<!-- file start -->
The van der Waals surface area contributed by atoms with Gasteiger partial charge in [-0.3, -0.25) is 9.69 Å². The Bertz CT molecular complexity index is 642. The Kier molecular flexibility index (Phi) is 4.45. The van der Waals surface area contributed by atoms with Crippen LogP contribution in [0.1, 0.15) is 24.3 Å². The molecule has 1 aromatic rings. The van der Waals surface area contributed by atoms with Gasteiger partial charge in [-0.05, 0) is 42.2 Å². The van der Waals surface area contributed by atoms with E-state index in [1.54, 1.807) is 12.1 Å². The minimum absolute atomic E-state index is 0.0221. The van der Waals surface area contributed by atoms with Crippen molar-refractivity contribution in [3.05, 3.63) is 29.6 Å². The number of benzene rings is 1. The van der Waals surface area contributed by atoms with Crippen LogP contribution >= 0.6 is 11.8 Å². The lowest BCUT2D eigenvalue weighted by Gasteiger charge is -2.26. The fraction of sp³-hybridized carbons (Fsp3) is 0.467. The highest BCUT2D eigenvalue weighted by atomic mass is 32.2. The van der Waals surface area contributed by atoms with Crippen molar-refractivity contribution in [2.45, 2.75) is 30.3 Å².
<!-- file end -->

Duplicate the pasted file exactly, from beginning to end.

The van der Waals surface area contributed by atoms with Gasteiger partial charge in [-0.3, -0.25) is 9.69 Å². The Bertz CT molecular complexity index is 642. The Kier molecular flexibility index (Phi) is 4.45. The van der Waals surface area contributed by atoms with Crippen LogP contribution in [0.1, 0.15) is 24.3 Å². The molecule has 1 aromatic rings. The van der Waals surface area contributed by atoms with Gasteiger partial charge in [-0.05, 0) is 42.2 Å². The van der Waals surface area contributed by atoms with E-state index in [1.54, 1.807) is 12.1 Å². The minimum absolute atomic E-state index is 0.0221. The van der Waals surface area contributed by atoms with Crippen molar-refractivity contribution in [3.05, 3.63) is 29.6 Å². The number of benzene rings is 1. The van der Waals surface area contributed by atoms with Crippen LogP contribution >= 0.6 is 11.8 Å². The lowest BCUT2D eigenvalue weighted by Gasteiger charge is -2.26. The fraction of sp³-hybridized carbons (Fsp3) is 0.467. The highest BCUT2D eigenvalue weighted by atomic mass is 32.2. The van der Waals surface area contributed by atoms with Crippen molar-refractivity contribution in [2.45, 2.75) is 30.3 Å².